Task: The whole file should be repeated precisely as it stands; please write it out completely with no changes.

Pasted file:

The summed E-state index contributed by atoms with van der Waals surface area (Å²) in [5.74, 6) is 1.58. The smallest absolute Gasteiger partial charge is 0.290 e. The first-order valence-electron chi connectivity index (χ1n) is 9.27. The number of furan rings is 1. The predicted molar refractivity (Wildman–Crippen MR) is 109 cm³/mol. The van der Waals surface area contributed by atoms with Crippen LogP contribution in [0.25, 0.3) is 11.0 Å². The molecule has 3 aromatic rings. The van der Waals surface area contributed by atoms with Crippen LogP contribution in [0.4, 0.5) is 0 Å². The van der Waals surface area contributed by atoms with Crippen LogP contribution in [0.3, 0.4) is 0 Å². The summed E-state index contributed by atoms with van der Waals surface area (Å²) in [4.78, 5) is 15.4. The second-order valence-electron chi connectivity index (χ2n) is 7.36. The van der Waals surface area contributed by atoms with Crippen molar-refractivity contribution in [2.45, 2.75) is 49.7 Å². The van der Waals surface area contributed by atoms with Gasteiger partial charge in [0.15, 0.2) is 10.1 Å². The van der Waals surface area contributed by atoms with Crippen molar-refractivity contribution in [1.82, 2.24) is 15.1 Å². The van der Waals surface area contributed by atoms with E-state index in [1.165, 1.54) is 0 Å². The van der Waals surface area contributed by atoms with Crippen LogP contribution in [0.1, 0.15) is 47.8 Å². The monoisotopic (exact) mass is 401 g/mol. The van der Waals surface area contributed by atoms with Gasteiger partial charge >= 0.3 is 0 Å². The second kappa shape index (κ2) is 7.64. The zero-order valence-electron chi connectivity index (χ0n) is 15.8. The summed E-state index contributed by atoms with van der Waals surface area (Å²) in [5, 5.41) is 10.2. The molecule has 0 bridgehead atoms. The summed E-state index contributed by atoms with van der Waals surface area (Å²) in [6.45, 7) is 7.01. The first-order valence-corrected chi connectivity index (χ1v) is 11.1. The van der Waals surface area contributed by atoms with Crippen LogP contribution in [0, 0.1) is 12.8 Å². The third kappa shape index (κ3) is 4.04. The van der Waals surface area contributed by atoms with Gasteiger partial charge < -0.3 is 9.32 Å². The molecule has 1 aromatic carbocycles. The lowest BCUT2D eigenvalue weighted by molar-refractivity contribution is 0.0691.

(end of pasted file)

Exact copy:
The summed E-state index contributed by atoms with van der Waals surface area (Å²) in [5.74, 6) is 1.58. The smallest absolute Gasteiger partial charge is 0.290 e. The first-order valence-electron chi connectivity index (χ1n) is 9.27. The number of furan rings is 1. The predicted molar refractivity (Wildman–Crippen MR) is 109 cm³/mol. The van der Waals surface area contributed by atoms with Crippen LogP contribution in [0.25, 0.3) is 11.0 Å². The molecule has 3 aromatic rings. The van der Waals surface area contributed by atoms with Crippen LogP contribution in [0.4, 0.5) is 0 Å². The van der Waals surface area contributed by atoms with Crippen LogP contribution in [0.3, 0.4) is 0 Å². The summed E-state index contributed by atoms with van der Waals surface area (Å²) in [4.78, 5) is 15.4. The second-order valence-electron chi connectivity index (χ2n) is 7.36. The van der Waals surface area contributed by atoms with Crippen molar-refractivity contribution in [2.45, 2.75) is 49.7 Å². The van der Waals surface area contributed by atoms with Gasteiger partial charge in [0.15, 0.2) is 10.1 Å². The van der Waals surface area contributed by atoms with Crippen molar-refractivity contribution in [1.82, 2.24) is 15.1 Å². The van der Waals surface area contributed by atoms with E-state index in [1.165, 1.54) is 0 Å². The van der Waals surface area contributed by atoms with Crippen LogP contribution in [0.1, 0.15) is 47.8 Å². The monoisotopic (exact) mass is 401 g/mol. The van der Waals surface area contributed by atoms with Gasteiger partial charge >= 0.3 is 0 Å². The second kappa shape index (κ2) is 7.64. The zero-order valence-electron chi connectivity index (χ0n) is 15.8. The summed E-state index contributed by atoms with van der Waals surface area (Å²) in [5, 5.41) is 10.2. The molecule has 0 bridgehead atoms. The summed E-state index contributed by atoms with van der Waals surface area (Å²) in [6.45, 7) is 7.01. The first-order valence-corrected chi connectivity index (χ1v) is 11.1. The van der Waals surface area contributed by atoms with Crippen LogP contribution in [0, 0.1) is 12.8 Å². The third kappa shape index (κ3) is 4.04. The van der Waals surface area contributed by atoms with Gasteiger partial charge < -0.3 is 9.32 Å². The molecule has 1 aromatic carbocycles. The lowest BCUT2D eigenvalue weighted by molar-refractivity contribution is 0.0691.